The ABCs of FICO Credit Score
Have you ever wondered why financial professionals make a fuss about credit/FICO scores? You may not think your credit score is a big deal, especially if your income is healthy; however, your income has nothing to do with your credit score. You can make a king’s ransom and have a poor credit score – or have a small income and a very high credit score. So here are some basic facts about FICO and credit scores.
What is a FICO score and how does it work?
FICO stands for Fair Isaac Corporation, which is the company that created the industry standard credit scores used by almost all lenders. FICO has been in business since the 1950s but began building the famous FICO score in the mid 1980s.1
FICO scores are the credit scores used by banks, mortgage companies, and retailers to determine your credit risk. You have three FICO scores, one for each of the three credit bureaus – Experian, TransUnion and Equifax.
These scores are determined from data contained in your credit report. The contents of your credit report typically include what loans you have secured; how much is owed on a loan (balance); and how promptly (or tardy) you have been in making your loan payments.
According to FICO, there are general guidelines used to determine your credit scores – although the actual weight of each of these categories may vary by individual. Here are the key factors:
- 35% Payment History
- 30% Amount Owned
- 15% Length of Credit History
- 10% New Credit
- 10% Types of Credit Used
Payment History is the most heavily weighted, and it includes your history of paying credit cards, retail accounts, and loans. In short, do you pay your bills on time, every time? Even a few late payments can adversely affect your scores – and of course very late or unpaid bills are damaging to your credit scores.
Amounts Owed is considered because it affects your capacity to pay any new loans. It is a good idea to keep balances on credit cards and retail accounts low, demonstrating that you are not carrying a heavy debt load. It is also important to consider your credit limits, as high credit limits and low amounts owed weigh in your favor. It shows that you handle credit responsibly.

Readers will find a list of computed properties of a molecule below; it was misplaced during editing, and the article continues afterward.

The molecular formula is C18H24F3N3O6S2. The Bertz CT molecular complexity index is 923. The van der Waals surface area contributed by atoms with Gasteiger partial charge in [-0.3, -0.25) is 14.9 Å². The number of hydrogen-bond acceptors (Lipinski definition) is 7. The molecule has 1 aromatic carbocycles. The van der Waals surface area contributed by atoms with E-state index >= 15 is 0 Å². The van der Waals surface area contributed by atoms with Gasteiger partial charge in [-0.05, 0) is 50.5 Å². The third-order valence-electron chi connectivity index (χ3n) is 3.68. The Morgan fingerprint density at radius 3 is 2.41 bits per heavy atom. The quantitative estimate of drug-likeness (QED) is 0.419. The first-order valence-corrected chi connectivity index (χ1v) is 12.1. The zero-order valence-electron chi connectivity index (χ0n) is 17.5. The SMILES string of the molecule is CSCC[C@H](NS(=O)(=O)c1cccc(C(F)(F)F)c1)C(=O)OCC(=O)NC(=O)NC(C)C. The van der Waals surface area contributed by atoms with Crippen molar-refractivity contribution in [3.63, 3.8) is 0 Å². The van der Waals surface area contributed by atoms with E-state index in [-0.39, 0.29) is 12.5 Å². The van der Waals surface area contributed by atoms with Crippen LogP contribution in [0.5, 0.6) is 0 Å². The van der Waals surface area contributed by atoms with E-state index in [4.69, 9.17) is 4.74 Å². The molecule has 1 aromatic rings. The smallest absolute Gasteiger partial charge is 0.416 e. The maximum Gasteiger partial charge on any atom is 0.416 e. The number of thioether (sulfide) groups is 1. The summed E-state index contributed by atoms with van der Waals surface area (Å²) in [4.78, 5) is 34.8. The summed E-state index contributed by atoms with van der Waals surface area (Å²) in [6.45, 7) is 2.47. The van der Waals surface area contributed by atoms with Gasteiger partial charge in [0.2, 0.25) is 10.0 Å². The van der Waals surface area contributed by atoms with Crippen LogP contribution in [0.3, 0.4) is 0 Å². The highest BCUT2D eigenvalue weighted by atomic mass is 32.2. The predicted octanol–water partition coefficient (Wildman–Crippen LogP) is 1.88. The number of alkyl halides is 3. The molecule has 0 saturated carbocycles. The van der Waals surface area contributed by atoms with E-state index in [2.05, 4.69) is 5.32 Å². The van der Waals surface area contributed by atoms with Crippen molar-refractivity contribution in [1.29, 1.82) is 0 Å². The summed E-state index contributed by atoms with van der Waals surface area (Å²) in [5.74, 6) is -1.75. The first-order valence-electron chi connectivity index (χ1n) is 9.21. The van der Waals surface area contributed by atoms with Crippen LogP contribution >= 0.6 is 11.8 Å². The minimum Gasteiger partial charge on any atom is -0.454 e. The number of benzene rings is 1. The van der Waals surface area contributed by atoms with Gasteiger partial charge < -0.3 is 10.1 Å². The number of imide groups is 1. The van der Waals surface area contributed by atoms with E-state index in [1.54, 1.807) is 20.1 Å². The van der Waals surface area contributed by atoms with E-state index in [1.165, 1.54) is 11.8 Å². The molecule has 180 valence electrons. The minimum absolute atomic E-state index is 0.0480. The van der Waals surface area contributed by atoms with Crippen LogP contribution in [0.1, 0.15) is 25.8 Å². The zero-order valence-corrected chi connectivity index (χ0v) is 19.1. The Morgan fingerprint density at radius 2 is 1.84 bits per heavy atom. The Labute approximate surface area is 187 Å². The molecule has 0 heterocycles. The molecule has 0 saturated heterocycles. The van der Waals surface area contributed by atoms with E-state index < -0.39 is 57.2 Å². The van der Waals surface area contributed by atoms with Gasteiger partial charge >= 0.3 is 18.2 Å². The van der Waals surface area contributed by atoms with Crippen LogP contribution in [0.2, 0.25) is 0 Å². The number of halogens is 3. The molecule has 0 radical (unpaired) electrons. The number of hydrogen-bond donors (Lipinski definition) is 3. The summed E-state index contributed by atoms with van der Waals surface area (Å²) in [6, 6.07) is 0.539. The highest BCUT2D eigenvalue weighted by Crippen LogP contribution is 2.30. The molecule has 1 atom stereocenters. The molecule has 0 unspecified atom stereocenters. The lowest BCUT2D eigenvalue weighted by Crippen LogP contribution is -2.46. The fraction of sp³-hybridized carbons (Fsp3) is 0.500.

Length of Credit History is examined, but it is one of the few elements you cannot change quickly. If you are young and have not applied for loans or held any credit cards in your name, it is a good idea to keep current on any and all payments you hold in your name – including utility payments or overdraft accounts, since these payments often comprise your early payment habits and history.
New Credit will be looked at. FICO and the credit bureaus will review how many accounts were opened recently. They will also look at how many times lenders have inquired into your credit, as this may be an indicator of a problem.
Types of Credit Used matters because it indicates if you are using credit in a financially responsible manner.
According to FICO, the organization takes into consideration all these categories of information, not just one or two. The importance of any factor depends on the overall information in your particular credit report. In addition, as the information in your credit report changes, so does the score.
Remember you are in control.
Improving your credit score is not only possible, but also a worthwhile effort since it can save you money in the long run. FICO and financial professionals agree that there are steps you can take immediately and intermittently to help raise your score in the long term:
Start by checking your Credit Report
- Request a credit report annually- www.annualcreditreport.com. This site includes all three agencies: Equifax, Experian and Transunion. Once a year you may review all three reports for free.
- See what is there.
- Dispute any incorrect information.
- View your credit before you apply for a mortgage.
Pay your bills on time.
If you have missed payments, get current and stay current. Positive information says you're managing your credit well. Generally, people with high FICO scores consistently pay bills on time. If you are comfortable doing so, on-line bill payment and reminders are effective tools that can help. The goal is to reduce your overall debt, so add up how much you owe, what interest rate you are paying, and pay off high interest rate cards and loans first.
A good FICO score can save you money.
Even the wealthy are not immune from credit reporting, so a solid credit score is important to everyone. Credit matters because it is your lifeline to obtaining loans. The higher your score, typically the lower your cost of borrowing.
Sources & Resources:
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Heidi Clute, CFP® of Clute Wealth Management in South Burlington, VT and Plattsburgh, NY, an independent firm and registered investment advisor that provides strategic financial and investment planning for individuals and small businesses in the Champlain Valley region of New York and Vermont. Clute Wealth Management and LPL are separate entities. The opinions voiced in this material are for general information only and not intended to provide specific advice or recommendations. LPL Financial does not offer legal or tax advice.